Two of my neighbours were at a different camp 30 minutes away. Last week, I waded through the waters to see them. One of them is a medical sales representative, while the other owns a shop that sells 5-10 litre water containers. His shop is now inundated and he has had to struggle for water for himself.

Some families at our camp had procured a stove and a gas cylinder to cook food. Supplies were not easy to get, however. We have been buying our food from a vendor nearby. Till Thursday, the waters were rising and the currents were strong. Unfortunately, I cannot swim. I would hold on to Bijon, with whom by now I had struck a friendship, and together we would wade through the flood waters to the shop to buy food. Roti and subzi, 10 a plate. This went on for a few days—till a few NGOs became aware of our location. On Monday, for the first time, one of them sent us hot khichdi to eat.

Many of us were running out of cash. Even the banks and ATM machines are flooded and cannot be accessed. In the camp, surrounded by flood water that is receding at a slow pace, we are marooned in more ways than one. The NDRF gave us portable batteries to charge our phones. But the phone and internet network is patchy across the state, and it is hard to connect with anyone.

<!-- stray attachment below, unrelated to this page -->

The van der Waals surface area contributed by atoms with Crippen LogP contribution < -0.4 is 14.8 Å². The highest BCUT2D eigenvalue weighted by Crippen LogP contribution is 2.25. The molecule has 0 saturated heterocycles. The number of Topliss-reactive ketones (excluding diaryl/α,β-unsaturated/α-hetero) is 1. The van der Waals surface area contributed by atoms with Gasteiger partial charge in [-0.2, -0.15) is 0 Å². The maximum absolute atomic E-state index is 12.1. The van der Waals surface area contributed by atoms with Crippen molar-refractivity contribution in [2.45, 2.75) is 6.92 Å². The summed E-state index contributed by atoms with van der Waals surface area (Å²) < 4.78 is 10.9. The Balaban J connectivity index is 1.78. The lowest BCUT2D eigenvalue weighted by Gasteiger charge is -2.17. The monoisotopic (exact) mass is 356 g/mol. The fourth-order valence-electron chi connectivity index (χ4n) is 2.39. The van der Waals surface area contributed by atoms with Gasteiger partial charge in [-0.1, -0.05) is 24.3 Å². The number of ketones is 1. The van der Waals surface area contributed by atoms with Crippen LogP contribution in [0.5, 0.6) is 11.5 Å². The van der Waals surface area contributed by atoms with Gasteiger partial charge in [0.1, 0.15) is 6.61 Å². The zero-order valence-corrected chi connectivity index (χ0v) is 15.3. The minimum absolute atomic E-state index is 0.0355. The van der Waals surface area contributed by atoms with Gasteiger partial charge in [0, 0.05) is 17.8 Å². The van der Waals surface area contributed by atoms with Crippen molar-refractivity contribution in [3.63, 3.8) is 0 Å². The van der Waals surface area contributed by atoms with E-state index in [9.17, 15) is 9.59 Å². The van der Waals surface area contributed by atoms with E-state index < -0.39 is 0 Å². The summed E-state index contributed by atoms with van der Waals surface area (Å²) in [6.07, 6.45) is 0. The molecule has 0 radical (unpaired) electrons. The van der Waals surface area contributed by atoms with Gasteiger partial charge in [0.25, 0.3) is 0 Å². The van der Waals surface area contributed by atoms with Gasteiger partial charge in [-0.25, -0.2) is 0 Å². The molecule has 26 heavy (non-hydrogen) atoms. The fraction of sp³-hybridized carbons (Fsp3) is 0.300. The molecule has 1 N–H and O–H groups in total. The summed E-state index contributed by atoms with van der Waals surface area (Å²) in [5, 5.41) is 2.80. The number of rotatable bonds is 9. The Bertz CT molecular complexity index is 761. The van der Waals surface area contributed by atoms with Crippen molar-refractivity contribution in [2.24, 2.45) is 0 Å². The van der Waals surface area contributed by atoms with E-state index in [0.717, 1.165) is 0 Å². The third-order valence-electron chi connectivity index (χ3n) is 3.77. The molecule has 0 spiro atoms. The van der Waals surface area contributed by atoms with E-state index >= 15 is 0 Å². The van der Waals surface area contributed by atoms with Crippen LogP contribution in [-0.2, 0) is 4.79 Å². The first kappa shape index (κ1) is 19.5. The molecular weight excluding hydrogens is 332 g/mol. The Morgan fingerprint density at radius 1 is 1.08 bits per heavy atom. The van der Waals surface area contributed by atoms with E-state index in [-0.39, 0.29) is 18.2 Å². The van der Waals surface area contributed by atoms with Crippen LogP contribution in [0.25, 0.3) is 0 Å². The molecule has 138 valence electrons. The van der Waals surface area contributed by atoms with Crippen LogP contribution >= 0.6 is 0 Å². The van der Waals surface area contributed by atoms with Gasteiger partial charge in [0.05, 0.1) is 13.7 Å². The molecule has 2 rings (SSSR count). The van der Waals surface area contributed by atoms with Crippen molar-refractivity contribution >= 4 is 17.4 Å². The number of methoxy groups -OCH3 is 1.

A few days ago, I walked an hour to reach another camp to get a sense of how others were doing. It was the same everywhere. People were struggling.

“As there was no network, we had no way to contact our relatives, friends, for help. As the ATMs were inundated, there was a cash crunch across the town. We had to manage either with the cash in stock or borrow from someone, as the online payment was completely disrupted," said Rajat Purkayastha, who has a stationery shop in Central Road area.